Our national awareness campaign about mental illness reminds us that we can make a difference in someone’s mental health and I agree.  Along the way, there could have been many opportunities for people to have reached out to someone like my mom who was alone and struggling with two children – but they did not. Maybe they didn’t want to pry or perhaps they were scared.  Or worse yet, “too busy” to care.

 Each day there are people around us who suffer silently or openly.  Some have paid professionals helping them out and others have no one.  There will be those whose only interventions come from a professional, never hearing the kind gentle words of a friend, family member or even a stranger.

Have you ever been through a rough emotional time when the support of friends or family really made a difference in how you came through?  Sometimes people don’t get better because they have no one that shows them that they care.

 Helping people who are mentally ill is not just the responsibility of professionals but communities and individuals as well.  Mental illness is all around us, but sometimes we want to turn a blind eye.  It can look like:

  •  The woman who started drinking after her husband left her.
  •  The student who is getting panic attacks before his exams.
  •  The new mom who can’t stop crying and doesn’t know why.
  •  The dad who lost his job and can’t get out of bed because he feels so devastated.

 It is also:

  •  The veteran who has the pent-up anger from the battleground.
  • The child who slashes himself to release the pain.
  • The teacher who hears voices telling her that she is an evil person.

 If you know someone who is in these circumstances and you haven’t reached out, now may be the time to do so.  We cannot leave everything to professionals, but individuals living in caring communities can make a difference in someone’s recovery.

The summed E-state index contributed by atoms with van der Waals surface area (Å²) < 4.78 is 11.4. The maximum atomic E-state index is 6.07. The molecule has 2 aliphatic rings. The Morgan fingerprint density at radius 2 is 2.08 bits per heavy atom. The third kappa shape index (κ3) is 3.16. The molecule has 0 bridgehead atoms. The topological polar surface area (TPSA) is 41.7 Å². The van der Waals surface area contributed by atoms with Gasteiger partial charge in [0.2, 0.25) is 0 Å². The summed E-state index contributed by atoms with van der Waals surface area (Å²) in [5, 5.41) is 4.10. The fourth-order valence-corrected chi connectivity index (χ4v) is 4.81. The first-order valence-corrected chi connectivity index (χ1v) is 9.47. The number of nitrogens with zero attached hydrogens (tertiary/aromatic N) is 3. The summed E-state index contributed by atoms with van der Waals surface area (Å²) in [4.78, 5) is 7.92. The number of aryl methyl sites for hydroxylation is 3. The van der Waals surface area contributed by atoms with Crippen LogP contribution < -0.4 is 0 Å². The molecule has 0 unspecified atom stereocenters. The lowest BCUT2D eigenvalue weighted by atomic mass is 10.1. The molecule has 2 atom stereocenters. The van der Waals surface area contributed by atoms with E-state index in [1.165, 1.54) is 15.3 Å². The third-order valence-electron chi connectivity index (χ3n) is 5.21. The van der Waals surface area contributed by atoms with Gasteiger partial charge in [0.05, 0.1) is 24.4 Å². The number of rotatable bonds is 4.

Don’t you think so?

 Let’s start the conversation.

 I would like to hear your comments.

 If you have a mental illness and are reading this blog, what suggestions would you have for others to reach out to you?  Please leave your comments.

 If you reached out to someone today, who is affected by mental illness. Tell us about it and how you felt.

 

The Far Left: A Threat to Workplace Inclusion


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Evelina Silveira, President, Diversity at Work, Publisher of the Inclusion Quarterly and Author Diversity and Inclusion On  A Budget

Is your workplace a de-colonized space?  Are you a victim of colourism?  Are you planning a civility workshop to tame your savage-like employees?  Are you knocking your head against a brick wall wondering:  How can I stop oppressing my clients?  Are you counting the number of micro-inequities that you will encounter in a day?  If you feel lost after reading this, you are not the only one.

The Far Left diversity movement is responsible for more harm than good when it comes to increasing understanding of one another and building bridges.  Frankly, it is turning people off from seeking out the help of good and balanced diversity trainers because as the saying goes: “the louder your scream the more you get heard”.  The Far Left is getting heard.